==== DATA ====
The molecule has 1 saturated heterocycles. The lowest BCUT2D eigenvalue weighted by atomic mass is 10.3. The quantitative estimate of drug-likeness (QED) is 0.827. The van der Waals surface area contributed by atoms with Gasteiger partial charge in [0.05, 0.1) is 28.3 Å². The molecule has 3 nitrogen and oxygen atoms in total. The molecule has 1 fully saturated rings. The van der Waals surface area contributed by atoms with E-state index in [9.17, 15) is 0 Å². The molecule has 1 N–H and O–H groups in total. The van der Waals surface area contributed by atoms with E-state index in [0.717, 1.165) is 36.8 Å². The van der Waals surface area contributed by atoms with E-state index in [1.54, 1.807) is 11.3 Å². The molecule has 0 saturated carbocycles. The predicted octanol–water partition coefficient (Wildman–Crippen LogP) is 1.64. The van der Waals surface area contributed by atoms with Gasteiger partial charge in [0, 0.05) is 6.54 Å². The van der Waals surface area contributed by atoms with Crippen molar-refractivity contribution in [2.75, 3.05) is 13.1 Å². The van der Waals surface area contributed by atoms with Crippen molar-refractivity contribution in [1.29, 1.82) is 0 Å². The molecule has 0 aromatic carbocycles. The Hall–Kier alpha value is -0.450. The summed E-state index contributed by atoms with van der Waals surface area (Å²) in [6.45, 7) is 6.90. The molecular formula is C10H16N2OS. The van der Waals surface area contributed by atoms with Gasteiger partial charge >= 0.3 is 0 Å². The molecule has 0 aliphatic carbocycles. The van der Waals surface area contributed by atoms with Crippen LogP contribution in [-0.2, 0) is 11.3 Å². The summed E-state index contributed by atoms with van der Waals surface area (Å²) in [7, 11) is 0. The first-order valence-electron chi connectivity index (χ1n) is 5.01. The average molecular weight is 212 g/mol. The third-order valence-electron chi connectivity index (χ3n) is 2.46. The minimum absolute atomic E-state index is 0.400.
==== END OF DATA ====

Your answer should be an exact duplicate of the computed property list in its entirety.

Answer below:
The molecule has 1 saturated heterocycles. The lowest BCUT2D eigenvalue weighted by atomic mass is 10.3. The quantitative estimate of drug-likeness (QED) is 0.827. The van der Waals surface area contributed by atoms with Gasteiger partial charge in [0.05, 0.1) is 28.3 Å². The molecule has 3 nitrogen and oxygen atoms in total. The molecule has 1 fully saturated rings. The van der Waals surface area contributed by atoms with E-state index in [9.17, 15) is 0 Å². The molecule has 1 N–H and O–H groups in total. The van der Waals surface area contributed by atoms with E-state index in [0.717, 1.165) is 36.8 Å². The van der Waals surface area contributed by atoms with E-state index in [1.54, 1.807) is 11.3 Å². The molecule has 0 saturated carbocycles. The predicted octanol–water partition coefficient (Wildman–Crippen LogP) is 1.64. The van der Waals surface area contributed by atoms with Gasteiger partial charge in [0, 0.05) is 6.54 Å². The van der Waals surface area contributed by atoms with Crippen molar-refractivity contribution in [2.75, 3.05) is 13.1 Å². The van der Waals surface area contributed by atoms with Crippen molar-refractivity contribution in [1.29, 1.82) is 0 Å². The molecule has 0 aromatic carbocycles. The Hall–Kier alpha value is -0.450. The summed E-state index contributed by atoms with van der Waals surface area (Å²) in [6.45, 7) is 6.90. The molecular formula is C10H16N2OS. The van der Waals surface area contributed by atoms with Gasteiger partial charge >= 0.3 is 0 Å². The molecule has 0 aliphatic carbocycles. The van der Waals surface area contributed by atoms with Crippen LogP contribution in [-0.2, 0) is 11.3 Å². The summed E-state index contributed by atoms with van der Waals surface area (Å²) in [7, 11) is 0. The first-order valence-electron chi connectivity index (χ1n) is 5.01. The average molecular weight is 212 g/mol. The third-order valence-electron chi connectivity index (χ3n) is 2.46. The minimum absolute atomic E-state index is 0.400.